By Merritt Melancon
University of Georgia
But it's not just the coast that should be preparing.
"The whole state is vulnerable to hurricane damage, from the mountains to the piedmont to the coastal plain," said state climatologist David Stooksbury.
Yes, the coast is the most immediately threatened, said Stooksbury, a professor of biological and agricultural engineering at the University of Georgia College of Agricultural and Environmental Sciences.
But the rest of the state is susceptible to serious wind damage and flooding from tropical weather systems that come up through Georgia's coast and through the Florida panhandle from the Gulf of Mexico.
In fact, the largest cause of loss of life during hurricanes and tropical storms is flooding and driving through flooded roads.
Inland flooding of rain-swollen streams can be just as serious as the coastal flooding caused by tidal surges and rain, said Greg Padgett, a Georgia Emergency Management Agency meteorologist.
In July 1994, Tropical Storm Alberto dumped 10 to 20 inches of rain in west and central Georgia. The rain overran the Flint, Ocmulgee and Chattahoochee rivers, flooding an area the size of Massachusetts and Rhode Island combined.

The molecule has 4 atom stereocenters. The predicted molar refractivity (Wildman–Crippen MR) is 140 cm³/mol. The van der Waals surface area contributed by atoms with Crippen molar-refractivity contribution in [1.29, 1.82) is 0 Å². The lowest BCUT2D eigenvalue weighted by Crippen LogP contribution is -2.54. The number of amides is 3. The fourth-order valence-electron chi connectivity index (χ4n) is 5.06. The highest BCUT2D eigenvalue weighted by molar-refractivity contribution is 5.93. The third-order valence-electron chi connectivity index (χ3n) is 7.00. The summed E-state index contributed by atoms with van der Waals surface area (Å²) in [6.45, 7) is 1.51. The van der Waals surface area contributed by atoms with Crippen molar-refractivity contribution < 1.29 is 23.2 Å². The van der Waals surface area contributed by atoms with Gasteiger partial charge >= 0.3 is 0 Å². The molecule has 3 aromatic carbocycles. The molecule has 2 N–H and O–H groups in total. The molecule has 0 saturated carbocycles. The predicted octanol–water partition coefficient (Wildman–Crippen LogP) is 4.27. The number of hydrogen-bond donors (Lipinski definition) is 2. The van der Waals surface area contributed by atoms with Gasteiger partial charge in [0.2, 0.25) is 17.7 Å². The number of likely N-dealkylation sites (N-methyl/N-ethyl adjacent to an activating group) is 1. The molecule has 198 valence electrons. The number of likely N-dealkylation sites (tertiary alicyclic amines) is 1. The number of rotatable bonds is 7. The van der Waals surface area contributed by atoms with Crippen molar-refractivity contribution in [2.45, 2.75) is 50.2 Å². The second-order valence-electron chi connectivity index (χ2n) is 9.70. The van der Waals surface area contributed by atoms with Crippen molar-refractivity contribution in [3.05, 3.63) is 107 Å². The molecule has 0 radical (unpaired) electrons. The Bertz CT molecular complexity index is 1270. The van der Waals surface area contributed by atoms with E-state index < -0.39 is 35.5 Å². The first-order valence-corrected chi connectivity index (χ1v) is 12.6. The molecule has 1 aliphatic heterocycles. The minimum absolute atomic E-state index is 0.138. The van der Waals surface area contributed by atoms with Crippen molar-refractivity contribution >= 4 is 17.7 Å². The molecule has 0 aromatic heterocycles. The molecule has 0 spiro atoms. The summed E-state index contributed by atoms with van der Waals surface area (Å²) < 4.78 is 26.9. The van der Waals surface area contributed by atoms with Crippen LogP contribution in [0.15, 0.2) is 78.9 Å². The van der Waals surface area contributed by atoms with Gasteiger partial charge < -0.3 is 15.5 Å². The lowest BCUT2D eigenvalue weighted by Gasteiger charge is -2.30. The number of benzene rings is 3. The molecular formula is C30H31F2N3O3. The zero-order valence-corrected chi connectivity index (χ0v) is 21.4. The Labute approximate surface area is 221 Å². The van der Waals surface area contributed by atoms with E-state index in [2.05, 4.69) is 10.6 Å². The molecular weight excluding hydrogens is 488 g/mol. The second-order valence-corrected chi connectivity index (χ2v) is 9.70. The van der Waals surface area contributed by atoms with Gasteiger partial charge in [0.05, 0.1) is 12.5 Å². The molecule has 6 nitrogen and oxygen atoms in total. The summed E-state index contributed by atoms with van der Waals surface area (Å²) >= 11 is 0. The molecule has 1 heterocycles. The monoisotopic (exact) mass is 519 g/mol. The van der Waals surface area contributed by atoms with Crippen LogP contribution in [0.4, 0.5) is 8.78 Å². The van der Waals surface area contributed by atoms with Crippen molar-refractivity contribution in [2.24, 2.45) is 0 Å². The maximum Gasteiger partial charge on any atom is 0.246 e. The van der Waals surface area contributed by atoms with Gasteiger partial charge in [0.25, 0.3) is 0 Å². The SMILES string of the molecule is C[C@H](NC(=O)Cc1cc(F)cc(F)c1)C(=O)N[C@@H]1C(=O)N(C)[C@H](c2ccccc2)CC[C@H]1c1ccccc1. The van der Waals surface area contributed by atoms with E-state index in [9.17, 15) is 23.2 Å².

The flood forced the evacuation of more than 40,000 Georgia residents. It closed 1,700 roads, 300 bridges, destroyed 12,000 homes and businesses and took the lives of 30 people.
Alberto not only showed the danger inland counties face from tropical weather, Padgett said, it also showed all tropical weather systems can cause problems, not just hurricanes.
"Don't let your guard down," he said. "Don't say it's not a hurricane, so I don't have to be worried. It's not the intensity of the storm. It's the forward speed, as far as flooding is concerned."
Stooksbury said that even a tropical depression can drop devastating amounts of rain on an area and cause wind damage, too.
"People should pay attention to any tropical weather storm or depression," he said. "They should be prepared for tropical weather seasons -- not just hurricanes."
Stooksbury offered these tips for preparing your family and home for this year's tropical weather season.
- Make sure you have flood insurance to cover your home, crops and business. Flood insurance is available from the government at this Web site: 0013 www.fema.gov/nfip/ 000A index.htm 2A19 .
- When you hear that tropical weather may be coming, get your home prepared. Tie down anything that could be blown away and tape your windows, so they won't shatter.
- Make sure you have a safe place to put your animals, whether you are going to stay or evacuate. This applies not only to livestock, but to your pets as well.
- If you live in a coastal area, know your county's emergency evacuation plan and what shelter you plan to go to after you evacuate. If you have pets, remember to find a shelter that allows pets.
- Finally, your whole family needs to have a contact person who lives outside the region being hit. That way, when everyone's scattered and evacuating, they can check in with this stable person and distribute news about everyone's whereabouts and condition.
(Merritt Melancon is a student writer with the University of Georgia College of Agricultural and Environmental Sciences.)